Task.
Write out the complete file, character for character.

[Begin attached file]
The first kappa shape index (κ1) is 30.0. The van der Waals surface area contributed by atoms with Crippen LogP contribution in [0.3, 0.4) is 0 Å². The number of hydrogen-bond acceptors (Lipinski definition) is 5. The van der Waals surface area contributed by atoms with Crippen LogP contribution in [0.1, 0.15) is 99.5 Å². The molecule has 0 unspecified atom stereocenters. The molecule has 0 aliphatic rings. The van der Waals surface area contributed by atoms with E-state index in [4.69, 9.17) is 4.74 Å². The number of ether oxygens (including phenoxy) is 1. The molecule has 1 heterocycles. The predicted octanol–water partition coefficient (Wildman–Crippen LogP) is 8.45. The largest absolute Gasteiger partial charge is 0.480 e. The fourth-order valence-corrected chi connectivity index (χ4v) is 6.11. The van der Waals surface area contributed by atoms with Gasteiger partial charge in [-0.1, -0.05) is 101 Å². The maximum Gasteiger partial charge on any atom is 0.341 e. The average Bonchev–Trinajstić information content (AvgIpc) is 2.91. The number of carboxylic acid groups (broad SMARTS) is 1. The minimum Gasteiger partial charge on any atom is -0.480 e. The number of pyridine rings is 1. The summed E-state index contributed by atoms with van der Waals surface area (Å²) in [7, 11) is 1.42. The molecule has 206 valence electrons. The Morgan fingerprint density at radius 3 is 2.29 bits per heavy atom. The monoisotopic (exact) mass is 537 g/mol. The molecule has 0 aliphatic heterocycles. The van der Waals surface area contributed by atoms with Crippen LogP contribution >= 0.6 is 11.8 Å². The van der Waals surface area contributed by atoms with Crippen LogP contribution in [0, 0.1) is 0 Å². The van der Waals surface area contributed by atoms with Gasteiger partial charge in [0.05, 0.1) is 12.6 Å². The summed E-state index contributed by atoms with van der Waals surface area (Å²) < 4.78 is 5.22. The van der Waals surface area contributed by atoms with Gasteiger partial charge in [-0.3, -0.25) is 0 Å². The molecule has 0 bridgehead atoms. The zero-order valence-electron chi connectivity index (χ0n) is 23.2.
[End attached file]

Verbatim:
The first kappa shape index (κ1) is 30.0. The van der Waals surface area contributed by atoms with Crippen LogP contribution in [0.3, 0.4) is 0 Å². The number of hydrogen-bond acceptors (Lipinski definition) is 5. The van der Waals surface area contributed by atoms with Crippen LogP contribution in [0.1, 0.15) is 99.5 Å². The molecule has 0 unspecified atom stereocenters. The molecule has 0 aliphatic rings. The van der Waals surface area contributed by atoms with E-state index in [4.69, 9.17) is 4.74 Å². The number of ether oxygens (including phenoxy) is 1. The molecule has 1 heterocycles. The predicted octanol–water partition coefficient (Wildman–Crippen LogP) is 8.45. The largest absolute Gasteiger partial charge is 0.480 e. The fourth-order valence-corrected chi connectivity index (χ4v) is 6.11. The van der Waals surface area contributed by atoms with Gasteiger partial charge in [-0.1, -0.05) is 101 Å². The maximum Gasteiger partial charge on any atom is 0.341 e. The average Bonchev–Trinajstić information content (AvgIpc) is 2.91. The number of carboxylic acid groups (broad SMARTS) is 1. The minimum Gasteiger partial charge on any atom is -0.480 e. The number of pyridine rings is 1. The summed E-state index contributed by atoms with van der Waals surface area (Å²) in [7, 11) is 1.42. The molecule has 206 valence electrons. The Morgan fingerprint density at radius 3 is 2.29 bits per heavy atom. The monoisotopic (exact) mass is 537 g/mol. The molecule has 0 aliphatic heterocycles. The van der Waals surface area contributed by atoms with Crippen LogP contribution >= 0.6 is 11.8 Å². The van der Waals surface area contributed by atoms with Crippen LogP contribution in [0, 0.1) is 0 Å². The van der Waals surface area contributed by atoms with Gasteiger partial charge in [0.05, 0.1) is 12.6 Å². The summed E-state index contributed by atoms with van der Waals surface area (Å²) < 4.78 is 5.22. The van der Waals surface area contributed by atoms with Gasteiger partial charge in [-0.3, -0.25) is 0 Å². The molecule has 0 bridgehead atoms. The zero-order valence-electron chi connectivity index (χ0n) is 23.2.